2: Boston

Lesson 2: Even if you only have a handful hours to explore a place, do it; it’ll be worth it.

Boston may be the most short-lived yet best two-hour adventure to start off my summer. Although every layover is a “short-lived adventure”, with barely 14 hours in Boston, I still managed to fall in love and it only took a train ride. This just gives you an idea of how much I loved the place and it may be one of the few places I’ve visited and thought “I could live here”. Now before I get ahead of myself, I’m sure there will be plenty of places “I could live” over the course of the next 50 weeks but it doesn’t make Boston any less spectacular. We got off the plane and after learning that the train was easily accessible from our hotel, there was no way I was leaving without at least seeing downtown and then turning around. I was with the same crew that adventured with me in Reno, so once I mentioned roaming the city for an hour it wasn’t a surprise they were 100% down . One of the girls had already been there and loved it so much that she was eager to take us into the city.

When we got to the hotel the front desk clerk told us they would get the shuttle to take us to the train station. Once we got to the station and were buying our day passes, we heard brakes of the train screech. Without a second thought we all ran as fast as we could up the escalator, down the stairs and across the platform to barely make it on a train that would probably be back in 15 minutes. We were being a little dramatic but a 10hr layover is barely sleep and a shower, so every minute counts.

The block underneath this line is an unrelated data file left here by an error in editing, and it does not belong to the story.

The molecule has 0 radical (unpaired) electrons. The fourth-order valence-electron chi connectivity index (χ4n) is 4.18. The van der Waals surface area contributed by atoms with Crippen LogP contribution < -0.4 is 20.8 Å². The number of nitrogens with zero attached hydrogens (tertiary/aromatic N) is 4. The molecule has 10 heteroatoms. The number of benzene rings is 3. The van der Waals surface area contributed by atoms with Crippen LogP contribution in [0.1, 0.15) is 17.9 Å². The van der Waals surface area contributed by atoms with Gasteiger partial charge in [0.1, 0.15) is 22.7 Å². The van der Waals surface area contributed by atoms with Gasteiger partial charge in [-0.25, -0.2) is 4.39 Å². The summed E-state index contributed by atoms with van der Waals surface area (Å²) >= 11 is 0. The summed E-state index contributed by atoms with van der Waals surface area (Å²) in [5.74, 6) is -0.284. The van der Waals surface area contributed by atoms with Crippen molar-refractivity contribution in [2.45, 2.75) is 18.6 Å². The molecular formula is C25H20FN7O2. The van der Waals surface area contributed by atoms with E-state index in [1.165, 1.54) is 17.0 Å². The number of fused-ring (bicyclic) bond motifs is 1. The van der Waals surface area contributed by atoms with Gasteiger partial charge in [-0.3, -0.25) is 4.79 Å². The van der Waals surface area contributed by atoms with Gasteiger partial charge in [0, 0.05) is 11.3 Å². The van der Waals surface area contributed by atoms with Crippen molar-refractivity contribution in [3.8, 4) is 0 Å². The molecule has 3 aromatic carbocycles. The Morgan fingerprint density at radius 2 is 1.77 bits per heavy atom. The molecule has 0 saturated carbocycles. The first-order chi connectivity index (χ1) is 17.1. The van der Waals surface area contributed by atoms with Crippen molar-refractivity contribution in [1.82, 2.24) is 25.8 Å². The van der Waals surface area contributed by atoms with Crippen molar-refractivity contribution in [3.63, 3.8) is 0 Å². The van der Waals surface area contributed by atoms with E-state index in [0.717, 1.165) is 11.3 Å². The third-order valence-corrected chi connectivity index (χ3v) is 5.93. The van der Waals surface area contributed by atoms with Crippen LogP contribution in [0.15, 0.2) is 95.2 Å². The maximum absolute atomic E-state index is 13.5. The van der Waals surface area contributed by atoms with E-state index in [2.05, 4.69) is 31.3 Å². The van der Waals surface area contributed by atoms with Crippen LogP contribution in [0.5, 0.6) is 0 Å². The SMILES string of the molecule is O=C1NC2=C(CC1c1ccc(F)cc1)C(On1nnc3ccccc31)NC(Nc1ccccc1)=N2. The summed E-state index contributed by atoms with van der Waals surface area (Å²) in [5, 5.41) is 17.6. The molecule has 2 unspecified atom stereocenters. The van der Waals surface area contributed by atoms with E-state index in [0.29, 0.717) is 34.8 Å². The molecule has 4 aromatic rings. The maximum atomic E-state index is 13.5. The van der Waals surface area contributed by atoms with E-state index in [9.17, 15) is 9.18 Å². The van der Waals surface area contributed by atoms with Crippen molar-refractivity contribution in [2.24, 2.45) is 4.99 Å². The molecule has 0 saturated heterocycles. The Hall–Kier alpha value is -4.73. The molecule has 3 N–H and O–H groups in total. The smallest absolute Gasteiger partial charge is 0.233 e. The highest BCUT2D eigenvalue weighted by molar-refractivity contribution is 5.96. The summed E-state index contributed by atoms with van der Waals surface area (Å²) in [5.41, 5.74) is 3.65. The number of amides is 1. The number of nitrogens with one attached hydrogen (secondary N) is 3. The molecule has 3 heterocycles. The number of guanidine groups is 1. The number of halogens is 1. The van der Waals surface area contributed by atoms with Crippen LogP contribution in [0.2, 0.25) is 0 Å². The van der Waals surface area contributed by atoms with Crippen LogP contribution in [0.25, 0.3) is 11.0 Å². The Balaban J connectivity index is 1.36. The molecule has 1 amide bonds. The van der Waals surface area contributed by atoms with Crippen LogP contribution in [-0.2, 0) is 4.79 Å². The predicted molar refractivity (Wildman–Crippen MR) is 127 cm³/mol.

Once we arrived downtown I immediately fell in love. Maybe it’s because I was new to traveling. Maybe it’s because Boston is yet another big city and I’m addicted to tall buildings and car horns. Or maybe it’s because it was on of the most authentically stunning cities I’ve ever seen and I want to raise my children there. Still not sure why but the point is that I fell in love. Everything reminded me of an older America because regardless of it being extremely updated, I could still picture gas lights and horse buggies if I thought about it hard enough. The buildings all looked as though it had been maintained over the years rather than torn down and rebuilt, even if it had been.

We walked along the edge of downtown to not only see street shows but an alleyway of restaurants, shops and bars lined by lights, live bands and the fun that comes with Friday night. We stopped at a place that was quite literally Established Before You Were Born (that was the name of the restaurant if you hadn’t already guessed) to be greeted by the most stereotypical guy you’d expect to find in Boston. He was a broad shouldered, sturdy looking brunette with a heavy jaw and an even heavier accent. He even managed to use the word “toots” while greeting us at our table. It wasn’t so much that he was stereotypical for Boston but that if I squinted my eyes and took a few steps back he could’ve passed for Mark Wahlberg’s cousin. Absolute love. After a few appetizers, a few pictures, and realizing we had to be at work in eight hours, we unfortunately had to call it a night. We strolled back to the train while taking mental photographs wishing we had more than a few hours to enjoy such an amazingly, striking city. It’s definitely a place I will be venturing back to and who knows, maybe next time I’ll just stay there.

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